# Genymotion Java API

Sometimes, in your Android tests (formerly known as instrumented tests), you need to test what happens in your application when sensors return specific values. As Android real devices cannot fake sensor values, you need to modify your source code to mock sensors and create proxy objects. This adds unwanted noise into your project source code only useful for testing, making your code less readable and harder to maintain.

All sensors being already mocked inside Genymotion, the Genymotion Java API allows you to directly manipulate sensor values from your Android tests.

This section explains how to install and use Genymotion Java API.

# Installing Genymotion Java API

To install Genymotion Java API, follow the steps corresponding to your build engine:

# Maven

  1. Add the Genymotion Java API repository to the pom.xml file

    <repository>
      <id>genymotion</id>
      <name>Genymotion repo</name>
      <url>http://api.genymotion.com/repositories/releases/</url>
    </repository>
    
  2. Add the dependency

    <dependency>
      <groupId>com.genymotion.api</groupId>
      <artifactId>genymotion-api</artifactId>
      <version>1.1.0</version>
    </dependency>
    

# Gradle

  1. Add the Genymotion Java API repository to the build.gradle file:

    repositories {
      maven{
        url "http://api.genymotion.com/repositories/releases/"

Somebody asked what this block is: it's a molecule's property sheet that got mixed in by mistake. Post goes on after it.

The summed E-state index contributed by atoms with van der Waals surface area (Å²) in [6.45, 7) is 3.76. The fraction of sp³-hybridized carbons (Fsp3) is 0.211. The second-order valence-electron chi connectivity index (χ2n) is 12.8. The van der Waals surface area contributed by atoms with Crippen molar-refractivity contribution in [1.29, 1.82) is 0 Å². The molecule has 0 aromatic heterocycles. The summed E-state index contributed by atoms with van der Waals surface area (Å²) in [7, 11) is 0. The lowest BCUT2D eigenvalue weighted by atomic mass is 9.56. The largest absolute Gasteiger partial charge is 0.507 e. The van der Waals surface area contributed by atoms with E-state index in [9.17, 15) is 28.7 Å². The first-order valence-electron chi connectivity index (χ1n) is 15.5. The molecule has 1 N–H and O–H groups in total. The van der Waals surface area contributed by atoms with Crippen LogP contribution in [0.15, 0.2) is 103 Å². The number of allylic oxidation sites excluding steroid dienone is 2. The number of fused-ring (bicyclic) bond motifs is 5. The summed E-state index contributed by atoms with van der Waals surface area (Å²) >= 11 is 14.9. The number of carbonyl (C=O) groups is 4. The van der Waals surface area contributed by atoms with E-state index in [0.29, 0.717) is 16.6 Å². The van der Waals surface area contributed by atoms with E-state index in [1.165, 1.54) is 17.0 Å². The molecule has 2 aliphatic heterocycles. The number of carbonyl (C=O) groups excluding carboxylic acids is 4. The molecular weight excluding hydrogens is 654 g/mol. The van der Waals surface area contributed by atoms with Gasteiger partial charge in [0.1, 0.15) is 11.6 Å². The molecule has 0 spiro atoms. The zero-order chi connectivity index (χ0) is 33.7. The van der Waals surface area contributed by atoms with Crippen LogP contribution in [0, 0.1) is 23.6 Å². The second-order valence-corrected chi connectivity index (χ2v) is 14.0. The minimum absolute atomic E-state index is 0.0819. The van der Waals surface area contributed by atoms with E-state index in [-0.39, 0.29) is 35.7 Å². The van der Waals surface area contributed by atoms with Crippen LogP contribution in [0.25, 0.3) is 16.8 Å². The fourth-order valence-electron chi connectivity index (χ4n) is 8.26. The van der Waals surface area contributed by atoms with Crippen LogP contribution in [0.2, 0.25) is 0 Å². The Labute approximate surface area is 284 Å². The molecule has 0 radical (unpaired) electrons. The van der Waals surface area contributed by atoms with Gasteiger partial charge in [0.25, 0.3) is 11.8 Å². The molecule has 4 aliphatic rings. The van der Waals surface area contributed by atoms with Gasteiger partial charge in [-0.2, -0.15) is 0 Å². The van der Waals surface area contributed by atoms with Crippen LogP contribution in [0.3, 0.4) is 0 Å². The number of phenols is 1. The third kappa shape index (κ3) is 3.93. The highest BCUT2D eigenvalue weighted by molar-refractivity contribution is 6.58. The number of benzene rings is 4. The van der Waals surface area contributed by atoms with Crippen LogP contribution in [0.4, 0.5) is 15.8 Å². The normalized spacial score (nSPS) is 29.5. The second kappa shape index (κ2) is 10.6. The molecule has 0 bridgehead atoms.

}
    }
    
  2. Add the dependency:

    androidTestCompile 'com.genymotion.api:genymotion-api:1.1.0\'
    

# Other build systems

Add genymotion-api-1.1.0.jar (opens new window) file to the libs folder.

# Using Genymotion Java API

To use the Genymotion Java API in your Android test project, follow the steps below:

  1. Inside your Android test project, get a reference to the Genymotion object using:
    GenymotionManager genymotion = GenymotionManager.getGenymotionManager(getInstrumentation().getContext())

  2. Access sensors from the GenymotionManager. For example, to set the battery charge level, use the command below:
    genymotion.getBattery().setLevel(10);

This call freezes the application (10 seconds maximum) until the change is really effective.

# Tips

Most of the time, your application listens to sensor changes using a listener, then updates the application interface. Genymotion Java API only freezes until sensor values are retrieved.

To make sure your interface has had enough time to perform the update before testing it, you can add the following code snippet:

getInstrumentation().waitForIdleSync();

To make sure your Android test is only run inside Genymotion Desktop and not on a real device, you can exit the test by running the following command:

if (!GenymotionManager.isGenymotionDevice()) {
  return; //don't execute this test
}

# Examples

An application called Binocle showcases Genymotion Java API use. In this application, you can find activities for which the behavior depends on sensor values.

Below are some Android test examples built with Genymotion Java API to manipulate sensor values and check activity behaviors.

For more information about the Binocle application, you can refer to Binocle source code (opens new window).